In his last six starts, he’s 4-0, with a 2.95 ERA, along with 35 strikeouts and only nine walks in 36.2 innings. He leads all rookie starting pitchers in ERA (3.65), strikeout-to-walk ratio (3.11), strikeouts-per-nine (8.57), and WHIP (1.23), and is second among rookie starting pitchers in winning percentage (.600). Because this is his rookie season, manager Joe Girardi will have to keep an eye on his pitch count moving forward.
If the Yankees were to upgrade their starting rotation via trade, then Pineda would have to be part of any deal. So far in the first half of the season, Pineda has emerged as the weak link. Tanaka has figured things out and is back to being the Yankees ace. Severino and Montgomery have formed quite a duo at the back-end of the rotation, and Sabathia has shown he still can be a stabilizing force when needed. Now, if only the bullpen could do its job.
The Yankees are 9-16 in one run games. That’s not all on the bullpen, but it has blown sixteen saves on the season. In the last 19 games, the bullpen is 1-8 with a 5.64 ERA. Not good. Since June 13, Tyler Clippard has a 14.85 ERA, Dellin Betances has a 11.05 ERA, and Aroldis Chapman has a 4.50 ERA. Clippard is the Yankees man in the seventh inning, a bridge to Betances and Chapman. But the veteran right-hander is 1-6 in save opportunities, and has struggled to the point where you wonder if you can even trust him.
In Clippard’s last 12 games, he’s 1-2 with a 13.06 ERA and three blown saves. He’s given up 13 hits, 15 runs, 15 earned runs, four home runs, and ten walks. He’s recorded just 11 strikeouts, and opponents are hitting .302 in 10.1 innings pitched. Betances hasn’t faired any better. In his last 11 games, the big man is 0-3 with a 8.38 ERA with one blown save. During his 11 game stretch, he gave up six hits, nine runs, nine earned runs, and 14 walks, but has earned 18 strikeouts in 9.2 innings pitched. Obviously, things will get better. These guys are just too good. Some of the players just need rest, others need more work, and a few have mechanical issues that will get worked out.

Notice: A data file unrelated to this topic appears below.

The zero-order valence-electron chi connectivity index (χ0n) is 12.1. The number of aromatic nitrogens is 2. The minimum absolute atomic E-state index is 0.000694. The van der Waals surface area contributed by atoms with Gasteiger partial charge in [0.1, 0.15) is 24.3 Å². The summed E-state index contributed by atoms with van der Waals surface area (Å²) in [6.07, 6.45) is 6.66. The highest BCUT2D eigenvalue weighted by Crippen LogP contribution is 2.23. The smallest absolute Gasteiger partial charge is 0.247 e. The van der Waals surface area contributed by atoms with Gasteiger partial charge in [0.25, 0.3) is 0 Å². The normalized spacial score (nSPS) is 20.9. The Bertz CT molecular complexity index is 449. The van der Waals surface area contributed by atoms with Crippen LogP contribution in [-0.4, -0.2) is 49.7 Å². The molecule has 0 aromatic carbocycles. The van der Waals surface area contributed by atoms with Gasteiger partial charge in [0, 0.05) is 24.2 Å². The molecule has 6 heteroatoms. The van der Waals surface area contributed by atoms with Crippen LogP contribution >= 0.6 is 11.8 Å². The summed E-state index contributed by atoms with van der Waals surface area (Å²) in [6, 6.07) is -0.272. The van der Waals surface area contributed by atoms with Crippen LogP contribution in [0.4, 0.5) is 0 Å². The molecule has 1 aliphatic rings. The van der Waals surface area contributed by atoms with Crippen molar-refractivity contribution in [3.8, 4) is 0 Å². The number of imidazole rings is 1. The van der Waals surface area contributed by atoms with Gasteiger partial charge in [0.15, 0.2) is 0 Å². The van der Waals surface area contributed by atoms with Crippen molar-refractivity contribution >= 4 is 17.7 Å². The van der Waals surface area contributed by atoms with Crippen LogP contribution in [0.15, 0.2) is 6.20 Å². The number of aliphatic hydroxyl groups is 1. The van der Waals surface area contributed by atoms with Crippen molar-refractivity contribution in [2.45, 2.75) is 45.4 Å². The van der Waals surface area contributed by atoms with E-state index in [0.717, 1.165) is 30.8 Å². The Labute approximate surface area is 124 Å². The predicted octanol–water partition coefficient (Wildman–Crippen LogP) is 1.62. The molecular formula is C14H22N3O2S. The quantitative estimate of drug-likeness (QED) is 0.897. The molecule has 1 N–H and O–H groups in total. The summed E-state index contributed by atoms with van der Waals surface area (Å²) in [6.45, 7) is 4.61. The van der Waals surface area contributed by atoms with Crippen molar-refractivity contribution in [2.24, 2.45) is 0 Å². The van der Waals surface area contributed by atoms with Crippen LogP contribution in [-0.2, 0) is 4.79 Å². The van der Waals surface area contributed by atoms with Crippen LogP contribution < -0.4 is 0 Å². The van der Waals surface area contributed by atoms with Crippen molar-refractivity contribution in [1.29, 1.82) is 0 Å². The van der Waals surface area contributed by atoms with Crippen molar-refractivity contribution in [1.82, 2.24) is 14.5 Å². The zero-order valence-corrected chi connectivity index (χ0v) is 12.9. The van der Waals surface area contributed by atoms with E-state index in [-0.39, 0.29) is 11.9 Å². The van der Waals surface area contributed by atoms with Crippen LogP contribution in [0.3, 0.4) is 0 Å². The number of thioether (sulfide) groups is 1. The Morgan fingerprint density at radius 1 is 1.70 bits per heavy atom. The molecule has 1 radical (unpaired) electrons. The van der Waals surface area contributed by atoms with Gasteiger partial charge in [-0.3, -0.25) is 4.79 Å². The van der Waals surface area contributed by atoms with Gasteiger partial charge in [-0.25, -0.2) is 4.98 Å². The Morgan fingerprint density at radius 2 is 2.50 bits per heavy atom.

Could the Yankees use another arm in the bullpen? Absolutely. One of the names that have been linked to the Yankees is Sean Doolittle of the Oakland Athletics, and another name that has been mentioned resides with the Yankees Triple-A affiliate. Chance Adams of Scranton Wilkes/Barre is 6-2 with a 2.69 ERA in ten starts. New York could bring Adams up to pitch out of the bullpen, and the Yankees wouldn’t have to part with any of their prospects, which they’d have to do in order to obtain a relief pitcher like David Robertson of the Chicago White Sox. A player like Robertson would certainly cost the Yankees a handful of their top prospects. GM Brian Cashman is more likely to make small deals while promoting from within.
Who’s on First?
First base has been a problem all season long, and there doesn’t appear to be an answer anywhere else in the league; at least, not one that would be cheap. Plus, Bird is expected back next year, so any signing or trade would have to be a rental. Right now, Ji-Man Choi has the opportunity to make something happen. Choi is one of ten players to man first base so far this season, joining Chris Carter, Matt Holliday, Rob Refsnyder, Austin Romine, Tyler Austin, Gary Sanchez, Chase Headley, Mitchell, and Greg Bird. If Choi can bring some stability and the bullpen sorts itself out, the Yankees should be in good shape for a second-half push.